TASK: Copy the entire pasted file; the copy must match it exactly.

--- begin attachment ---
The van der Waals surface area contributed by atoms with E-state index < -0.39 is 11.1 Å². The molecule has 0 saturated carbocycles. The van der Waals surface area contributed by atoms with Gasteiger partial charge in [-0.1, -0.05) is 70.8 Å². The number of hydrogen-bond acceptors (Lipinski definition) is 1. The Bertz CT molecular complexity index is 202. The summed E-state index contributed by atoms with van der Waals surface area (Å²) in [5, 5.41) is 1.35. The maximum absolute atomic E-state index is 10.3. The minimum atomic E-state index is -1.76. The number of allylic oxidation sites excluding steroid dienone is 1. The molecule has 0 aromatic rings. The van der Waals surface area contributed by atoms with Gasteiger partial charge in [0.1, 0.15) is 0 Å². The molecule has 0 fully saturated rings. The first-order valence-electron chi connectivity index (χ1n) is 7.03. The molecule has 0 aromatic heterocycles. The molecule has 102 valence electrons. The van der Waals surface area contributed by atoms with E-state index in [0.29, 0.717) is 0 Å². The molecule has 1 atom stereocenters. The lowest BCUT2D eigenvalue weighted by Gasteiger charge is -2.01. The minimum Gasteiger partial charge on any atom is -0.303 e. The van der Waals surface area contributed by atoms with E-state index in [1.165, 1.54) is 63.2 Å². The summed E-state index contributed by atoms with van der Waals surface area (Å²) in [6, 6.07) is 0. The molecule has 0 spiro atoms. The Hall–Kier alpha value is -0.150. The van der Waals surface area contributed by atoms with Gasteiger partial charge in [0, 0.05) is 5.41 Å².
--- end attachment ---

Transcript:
The van der Waals surface area contributed by atoms with E-state index < -0.39 is 11.1 Å². The molecule has 0 saturated carbocycles. The van der Waals surface area contributed by atoms with Gasteiger partial charge in [-0.1, -0.05) is 70.8 Å². The number of hydrogen-bond acceptors (Lipinski definition) is 1. The Bertz CT molecular complexity index is 202. The summed E-state index contributed by atoms with van der Waals surface area (Å²) in [5, 5.41) is 1.35. The maximum absolute atomic E-state index is 10.3. The minimum atomic E-state index is -1.76. The number of allylic oxidation sites excluding steroid dienone is 1. The molecule has 0 aromatic rings. The van der Waals surface area contributed by atoms with Gasteiger partial charge in [0.1, 0.15) is 0 Å². The molecule has 0 fully saturated rings. The first-order valence-electron chi connectivity index (χ1n) is 7.03. The molecule has 0 aromatic heterocycles. The molecule has 102 valence electrons. The van der Waals surface area contributed by atoms with E-state index in [0.29, 0.717) is 0 Å². The molecule has 1 atom stereocenters. The lowest BCUT2D eigenvalue weighted by Gasteiger charge is -2.01. The minimum Gasteiger partial charge on any atom is -0.303 e. The van der Waals surface area contributed by atoms with E-state index in [1.165, 1.54) is 63.2 Å². The summed E-state index contributed by atoms with van der Waals surface area (Å²) in [6, 6.07) is 0. The molecule has 0 spiro atoms. The Hall–Kier alpha value is -0.150. The van der Waals surface area contributed by atoms with Gasteiger partial charge in [0, 0.05) is 5.41 Å².